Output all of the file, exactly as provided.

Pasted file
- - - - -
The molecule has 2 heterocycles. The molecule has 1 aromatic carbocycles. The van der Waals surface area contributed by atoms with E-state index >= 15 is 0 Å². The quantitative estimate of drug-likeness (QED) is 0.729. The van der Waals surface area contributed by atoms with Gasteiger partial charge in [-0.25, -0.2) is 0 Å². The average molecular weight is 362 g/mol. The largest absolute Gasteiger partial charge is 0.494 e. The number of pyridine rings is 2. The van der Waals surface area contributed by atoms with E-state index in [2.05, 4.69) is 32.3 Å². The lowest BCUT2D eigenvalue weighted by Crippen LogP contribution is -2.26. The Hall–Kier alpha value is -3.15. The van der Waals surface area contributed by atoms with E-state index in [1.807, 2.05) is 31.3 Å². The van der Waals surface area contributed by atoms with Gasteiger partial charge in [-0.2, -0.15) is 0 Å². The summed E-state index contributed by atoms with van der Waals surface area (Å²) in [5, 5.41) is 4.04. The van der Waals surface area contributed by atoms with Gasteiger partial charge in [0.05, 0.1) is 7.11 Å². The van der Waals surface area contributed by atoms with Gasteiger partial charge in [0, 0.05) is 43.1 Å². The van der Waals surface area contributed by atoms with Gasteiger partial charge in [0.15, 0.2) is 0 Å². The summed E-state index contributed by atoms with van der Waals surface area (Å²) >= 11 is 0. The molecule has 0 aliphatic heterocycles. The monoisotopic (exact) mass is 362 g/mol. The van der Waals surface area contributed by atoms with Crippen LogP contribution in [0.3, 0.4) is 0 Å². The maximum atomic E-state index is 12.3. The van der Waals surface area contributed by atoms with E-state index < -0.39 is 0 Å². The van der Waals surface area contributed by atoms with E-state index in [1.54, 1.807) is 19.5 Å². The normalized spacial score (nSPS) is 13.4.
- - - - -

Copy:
The molecule has 2 heterocycles. The molecule has 1 aromatic carbocycles. The van der Waals surface area contributed by atoms with E-state index >= 15 is 0 Å². The quantitative estimate of drug-likeness (QED) is 0.729. The van der Waals surface area contributed by atoms with Gasteiger partial charge in [-0.25, -0.2) is 0 Å². The average molecular weight is 362 g/mol. The largest absolute Gasteiger partial charge is 0.494 e. The number of pyridine rings is 2. The van der Waals surface area contributed by atoms with E-state index in [2.05, 4.69) is 32.3 Å². The lowest BCUT2D eigenvalue weighted by Crippen LogP contribution is -2.26. The Hall–Kier alpha value is -3.15. The van der Waals surface area contributed by atoms with E-state index in [1.807, 2.05) is 31.3 Å². The van der Waals surface area contributed by atoms with Gasteiger partial charge in [-0.2, -0.15) is 0 Å². The summed E-state index contributed by atoms with van der Waals surface area (Å²) in [5, 5.41) is 4.04. The van der Waals surface area contributed by atoms with Gasteiger partial charge in [0.05, 0.1) is 7.11 Å². The van der Waals surface area contributed by atoms with Gasteiger partial charge in [0, 0.05) is 43.1 Å². The van der Waals surface area contributed by atoms with Gasteiger partial charge in [0.15, 0.2) is 0 Å². The summed E-state index contributed by atoms with van der Waals surface area (Å²) >= 11 is 0. The molecule has 0 aliphatic heterocycles. The monoisotopic (exact) mass is 362 g/mol. The van der Waals surface area contributed by atoms with Crippen LogP contribution in [0.3, 0.4) is 0 Å². The maximum atomic E-state index is 12.3. The van der Waals surface area contributed by atoms with E-state index < -0.39 is 0 Å². The van der Waals surface area contributed by atoms with E-state index in [1.54, 1.807) is 19.5 Å². The normalized spacial score (nSPS) is 13.4.